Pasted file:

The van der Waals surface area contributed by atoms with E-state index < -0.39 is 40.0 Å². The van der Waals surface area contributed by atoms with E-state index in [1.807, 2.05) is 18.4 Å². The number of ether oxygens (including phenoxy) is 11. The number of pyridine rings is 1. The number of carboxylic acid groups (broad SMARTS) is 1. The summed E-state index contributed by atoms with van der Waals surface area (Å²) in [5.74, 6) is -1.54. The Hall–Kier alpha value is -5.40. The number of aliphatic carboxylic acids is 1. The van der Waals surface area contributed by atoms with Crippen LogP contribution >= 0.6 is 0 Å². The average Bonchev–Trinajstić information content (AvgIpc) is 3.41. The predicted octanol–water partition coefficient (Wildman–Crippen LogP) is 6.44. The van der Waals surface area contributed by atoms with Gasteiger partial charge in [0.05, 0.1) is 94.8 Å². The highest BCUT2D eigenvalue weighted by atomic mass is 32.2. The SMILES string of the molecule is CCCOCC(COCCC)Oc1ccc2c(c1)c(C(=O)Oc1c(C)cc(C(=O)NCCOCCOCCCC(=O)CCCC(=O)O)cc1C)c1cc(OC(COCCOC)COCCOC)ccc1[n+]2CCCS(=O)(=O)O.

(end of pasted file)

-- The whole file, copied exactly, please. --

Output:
The van der Waals surface area contributed by atoms with E-state index < -0.39 is 40.0 Å². The van der Waals surface area contributed by atoms with E-state index in [1.807, 2.05) is 18.4 Å². The number of ether oxygens (including phenoxy) is 11. The number of pyridine rings is 1. The number of carboxylic acid groups (broad SMARTS) is 1. The summed E-state index contributed by atoms with van der Waals surface area (Å²) in [5.74, 6) is -1.54. The Hall–Kier alpha value is -5.40. The number of aliphatic carboxylic acids is 1. The van der Waals surface area contributed by atoms with Crippen LogP contribution >= 0.6 is 0 Å². The average Bonchev–Trinajstić information content (AvgIpc) is 3.41. The predicted octanol–water partition coefficient (Wildman–Crippen LogP) is 6.44. The van der Waals surface area contributed by atoms with Gasteiger partial charge in [0.05, 0.1) is 94.8 Å². The highest BCUT2D eigenvalue weighted by atomic mass is 32.2. The SMILES string of the molecule is CCCOCC(COCCC)Oc1ccc2c(c1)c(C(=O)Oc1c(C)cc(C(=O)NCCOCCOCCCC(=O)CCCC(=O)O)cc1C)c1cc(OC(COCCOC)COCCOC)ccc1[n+]2CCCS(=O)(=O)O.